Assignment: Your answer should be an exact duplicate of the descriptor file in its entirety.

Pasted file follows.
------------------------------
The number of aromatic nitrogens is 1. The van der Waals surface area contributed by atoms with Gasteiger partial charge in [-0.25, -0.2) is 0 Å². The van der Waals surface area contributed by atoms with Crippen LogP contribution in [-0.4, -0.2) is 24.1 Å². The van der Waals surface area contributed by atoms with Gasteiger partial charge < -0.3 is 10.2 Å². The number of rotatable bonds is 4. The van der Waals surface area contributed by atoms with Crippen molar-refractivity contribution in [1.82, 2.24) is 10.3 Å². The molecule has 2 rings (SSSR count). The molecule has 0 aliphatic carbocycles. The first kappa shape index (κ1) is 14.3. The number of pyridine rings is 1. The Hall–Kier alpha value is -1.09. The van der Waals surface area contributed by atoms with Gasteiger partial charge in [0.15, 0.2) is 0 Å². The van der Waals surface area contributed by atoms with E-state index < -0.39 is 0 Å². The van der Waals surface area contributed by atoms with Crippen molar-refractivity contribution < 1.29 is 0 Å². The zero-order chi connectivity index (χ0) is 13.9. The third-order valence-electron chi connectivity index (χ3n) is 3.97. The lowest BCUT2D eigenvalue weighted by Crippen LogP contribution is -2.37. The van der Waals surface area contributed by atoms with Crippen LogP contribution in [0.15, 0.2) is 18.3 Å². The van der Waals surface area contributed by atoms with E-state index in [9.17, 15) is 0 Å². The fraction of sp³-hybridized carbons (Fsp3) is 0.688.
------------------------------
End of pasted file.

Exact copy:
The number of aromatic nitrogens is 1. The van der Waals surface area contributed by atoms with Gasteiger partial charge in [-0.25, -0.2) is 0 Å². The van der Waals surface area contributed by atoms with Crippen LogP contribution in [-0.4, -0.2) is 24.1 Å². The van der Waals surface area contributed by atoms with Gasteiger partial charge < -0.3 is 10.2 Å². The number of rotatable bonds is 4. The van der Waals surface area contributed by atoms with Crippen molar-refractivity contribution in [1.82, 2.24) is 10.3 Å². The molecule has 2 rings (SSSR count). The molecule has 0 aliphatic carbocycles. The first kappa shape index (κ1) is 14.3. The number of pyridine rings is 1. The Hall–Kier alpha value is -1.09. The van der Waals surface area contributed by atoms with Gasteiger partial charge in [0.15, 0.2) is 0 Å². The van der Waals surface area contributed by atoms with E-state index < -0.39 is 0 Å². The van der Waals surface area contributed by atoms with Crippen molar-refractivity contribution < 1.29 is 0 Å². The zero-order chi connectivity index (χ0) is 13.9. The third-order valence-electron chi connectivity index (χ3n) is 3.97. The lowest BCUT2D eigenvalue weighted by Crippen LogP contribution is -2.37. The van der Waals surface area contributed by atoms with Crippen LogP contribution in [0.15, 0.2) is 18.3 Å². The van der Waals surface area contributed by atoms with E-state index in [9.17, 15) is 0 Å². The fraction of sp³-hybridized carbons (Fsp3) is 0.688.